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Driving in Wet Weather

​ Heavy rain and flash flooding can create hazardous driving conditions, thereby increasing the likelihood of a wreck. 

  • Stay off the roads. If you must drive, be sure your tires and brakes are in good working condition.
  • Allow yourself more time to get where you're going. Drive at least 5 to 10 mph slower than the speed limit on wet pavement.
  • Stay alert and be ready for sudden stops. Allow at least twice the normal following distance between vehicles.
  • Signal for turns and brake earlier than usual as you near a turn or stop.
  • Be patient and do not pass lines of traffic.
  • Turn on your headlights, as required by North Carolina law, while using your windshield wipers – regardless of the time of day.
  • Turn on your low-beam headlights and use the defroster to increase visibility – regardless of whether it is day or night. High beams, or "brights," could reflect off the fog and decrease visibility.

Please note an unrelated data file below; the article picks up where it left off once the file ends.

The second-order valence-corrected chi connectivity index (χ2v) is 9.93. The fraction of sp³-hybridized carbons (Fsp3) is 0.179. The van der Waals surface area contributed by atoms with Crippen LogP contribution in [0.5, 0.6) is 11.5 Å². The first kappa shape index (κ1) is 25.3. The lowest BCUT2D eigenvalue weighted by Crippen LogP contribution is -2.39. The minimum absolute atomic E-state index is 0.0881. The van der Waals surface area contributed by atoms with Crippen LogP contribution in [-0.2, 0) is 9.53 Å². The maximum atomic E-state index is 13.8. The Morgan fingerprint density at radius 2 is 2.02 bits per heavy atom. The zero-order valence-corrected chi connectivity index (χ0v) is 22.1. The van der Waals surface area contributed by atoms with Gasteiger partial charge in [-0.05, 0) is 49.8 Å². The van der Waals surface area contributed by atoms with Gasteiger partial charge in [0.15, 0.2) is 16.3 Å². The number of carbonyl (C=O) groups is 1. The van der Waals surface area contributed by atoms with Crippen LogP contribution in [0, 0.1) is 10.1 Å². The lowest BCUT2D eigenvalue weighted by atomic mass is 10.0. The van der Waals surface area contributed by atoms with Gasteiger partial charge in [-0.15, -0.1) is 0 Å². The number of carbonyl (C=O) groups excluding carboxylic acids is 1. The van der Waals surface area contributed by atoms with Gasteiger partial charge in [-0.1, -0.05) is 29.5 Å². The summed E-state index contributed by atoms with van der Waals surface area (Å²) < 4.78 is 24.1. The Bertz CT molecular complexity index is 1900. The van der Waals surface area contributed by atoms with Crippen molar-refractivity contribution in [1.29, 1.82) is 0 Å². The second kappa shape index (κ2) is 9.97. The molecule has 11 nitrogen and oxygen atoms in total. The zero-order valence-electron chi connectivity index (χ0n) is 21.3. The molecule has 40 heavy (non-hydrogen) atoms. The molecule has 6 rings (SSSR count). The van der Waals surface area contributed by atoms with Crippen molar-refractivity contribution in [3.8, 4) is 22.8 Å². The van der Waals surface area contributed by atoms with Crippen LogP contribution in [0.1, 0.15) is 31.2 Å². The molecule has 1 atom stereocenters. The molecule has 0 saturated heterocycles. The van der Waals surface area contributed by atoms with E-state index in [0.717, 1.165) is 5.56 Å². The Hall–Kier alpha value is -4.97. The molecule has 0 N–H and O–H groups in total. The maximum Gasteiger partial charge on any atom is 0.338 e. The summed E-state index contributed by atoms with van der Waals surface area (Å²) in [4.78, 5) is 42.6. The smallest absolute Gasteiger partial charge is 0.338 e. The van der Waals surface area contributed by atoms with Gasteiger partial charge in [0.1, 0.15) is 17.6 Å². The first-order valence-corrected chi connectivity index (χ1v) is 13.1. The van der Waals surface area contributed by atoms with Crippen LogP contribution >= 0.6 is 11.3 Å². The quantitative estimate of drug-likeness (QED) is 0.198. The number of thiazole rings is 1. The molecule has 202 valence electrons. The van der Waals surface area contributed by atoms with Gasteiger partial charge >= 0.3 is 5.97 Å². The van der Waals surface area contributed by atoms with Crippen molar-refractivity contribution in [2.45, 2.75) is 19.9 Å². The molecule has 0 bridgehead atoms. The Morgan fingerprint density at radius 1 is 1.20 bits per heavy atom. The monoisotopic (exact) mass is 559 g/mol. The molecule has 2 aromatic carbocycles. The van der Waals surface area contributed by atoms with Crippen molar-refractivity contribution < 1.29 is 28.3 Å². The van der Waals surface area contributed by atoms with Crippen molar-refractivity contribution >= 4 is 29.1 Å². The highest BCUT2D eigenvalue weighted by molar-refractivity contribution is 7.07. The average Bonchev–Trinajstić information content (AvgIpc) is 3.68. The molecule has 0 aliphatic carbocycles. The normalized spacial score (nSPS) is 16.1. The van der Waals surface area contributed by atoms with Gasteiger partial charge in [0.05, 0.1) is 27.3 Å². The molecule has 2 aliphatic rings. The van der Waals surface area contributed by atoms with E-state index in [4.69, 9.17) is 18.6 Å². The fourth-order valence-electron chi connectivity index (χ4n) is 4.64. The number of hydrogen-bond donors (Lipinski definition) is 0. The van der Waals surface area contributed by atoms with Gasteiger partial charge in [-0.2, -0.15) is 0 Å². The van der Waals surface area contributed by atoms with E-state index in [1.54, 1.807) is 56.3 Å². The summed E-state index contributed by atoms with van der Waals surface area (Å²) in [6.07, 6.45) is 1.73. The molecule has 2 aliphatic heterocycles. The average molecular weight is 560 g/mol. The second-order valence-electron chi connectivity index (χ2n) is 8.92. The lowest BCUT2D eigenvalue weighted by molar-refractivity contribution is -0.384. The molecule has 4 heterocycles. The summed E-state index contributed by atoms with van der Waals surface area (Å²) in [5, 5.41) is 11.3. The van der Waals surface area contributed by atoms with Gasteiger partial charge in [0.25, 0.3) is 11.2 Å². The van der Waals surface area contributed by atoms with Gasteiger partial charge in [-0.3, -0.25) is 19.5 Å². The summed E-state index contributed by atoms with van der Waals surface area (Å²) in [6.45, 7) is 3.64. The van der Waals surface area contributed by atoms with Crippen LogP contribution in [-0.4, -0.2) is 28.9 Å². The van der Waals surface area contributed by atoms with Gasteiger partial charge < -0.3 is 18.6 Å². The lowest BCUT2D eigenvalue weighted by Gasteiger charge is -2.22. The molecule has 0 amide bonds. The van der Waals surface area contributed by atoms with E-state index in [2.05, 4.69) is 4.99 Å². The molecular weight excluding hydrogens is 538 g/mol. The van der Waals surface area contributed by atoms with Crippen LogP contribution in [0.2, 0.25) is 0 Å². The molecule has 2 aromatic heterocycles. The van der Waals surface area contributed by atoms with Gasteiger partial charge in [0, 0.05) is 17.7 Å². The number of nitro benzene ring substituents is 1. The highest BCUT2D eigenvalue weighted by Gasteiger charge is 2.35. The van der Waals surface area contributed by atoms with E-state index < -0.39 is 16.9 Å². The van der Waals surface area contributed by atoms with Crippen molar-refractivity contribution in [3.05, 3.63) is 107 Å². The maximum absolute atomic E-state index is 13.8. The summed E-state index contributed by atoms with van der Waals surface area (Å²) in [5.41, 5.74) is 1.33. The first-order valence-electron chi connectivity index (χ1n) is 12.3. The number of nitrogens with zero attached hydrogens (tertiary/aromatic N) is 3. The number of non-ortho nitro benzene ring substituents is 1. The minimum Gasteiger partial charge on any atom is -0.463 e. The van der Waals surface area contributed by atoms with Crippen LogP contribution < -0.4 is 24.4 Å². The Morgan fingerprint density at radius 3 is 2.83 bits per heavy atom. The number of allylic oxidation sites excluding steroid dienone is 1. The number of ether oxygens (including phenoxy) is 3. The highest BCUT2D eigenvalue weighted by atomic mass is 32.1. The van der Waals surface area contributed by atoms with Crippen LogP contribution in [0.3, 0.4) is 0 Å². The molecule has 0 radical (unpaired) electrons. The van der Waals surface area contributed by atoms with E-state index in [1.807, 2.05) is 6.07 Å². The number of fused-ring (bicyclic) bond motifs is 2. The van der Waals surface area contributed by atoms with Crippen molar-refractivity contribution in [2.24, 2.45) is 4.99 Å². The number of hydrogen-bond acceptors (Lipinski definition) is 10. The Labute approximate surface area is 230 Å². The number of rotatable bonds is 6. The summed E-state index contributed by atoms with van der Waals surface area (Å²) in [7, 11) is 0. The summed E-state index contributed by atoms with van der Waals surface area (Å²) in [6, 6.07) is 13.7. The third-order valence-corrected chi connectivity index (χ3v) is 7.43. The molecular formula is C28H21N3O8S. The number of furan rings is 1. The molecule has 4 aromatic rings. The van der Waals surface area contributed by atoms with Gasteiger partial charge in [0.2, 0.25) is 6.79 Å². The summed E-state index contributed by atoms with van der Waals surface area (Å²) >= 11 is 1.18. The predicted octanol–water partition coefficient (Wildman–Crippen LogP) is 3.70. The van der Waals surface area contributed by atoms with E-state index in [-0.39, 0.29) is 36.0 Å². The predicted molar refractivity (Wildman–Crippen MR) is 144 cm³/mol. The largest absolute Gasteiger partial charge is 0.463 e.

• Avoid driving through pools of standing water – even if they seem shallow. Water could be covering road hazards, such as holes, fallen power lines or debris.
  • Also, avoid flooded areas. A foot of water, for example, can cause vehicles to float, while 2 feet of rushing water can carry away vehicles, including SUVs and pick-up trucks.
  • If your vehicle begins to hydroplane – when your tires glide across the surface of the water on a road – take your foot off the gas and apply the brakes in a steady, slightly firm manner (don't stomp 
  • on them). Then steer in the direction of the skid.
  • For manual transmissions, push in the clutch and let the vehicle slow down on its own.
  • For automatic transmissions, hold the steering wheel steady and lightly apply the brakes.
  • For vehicles with anti-lock brakes, apply more steady pressure to the brakes, but avoid pumping them.

9/17/2020 12:51 PM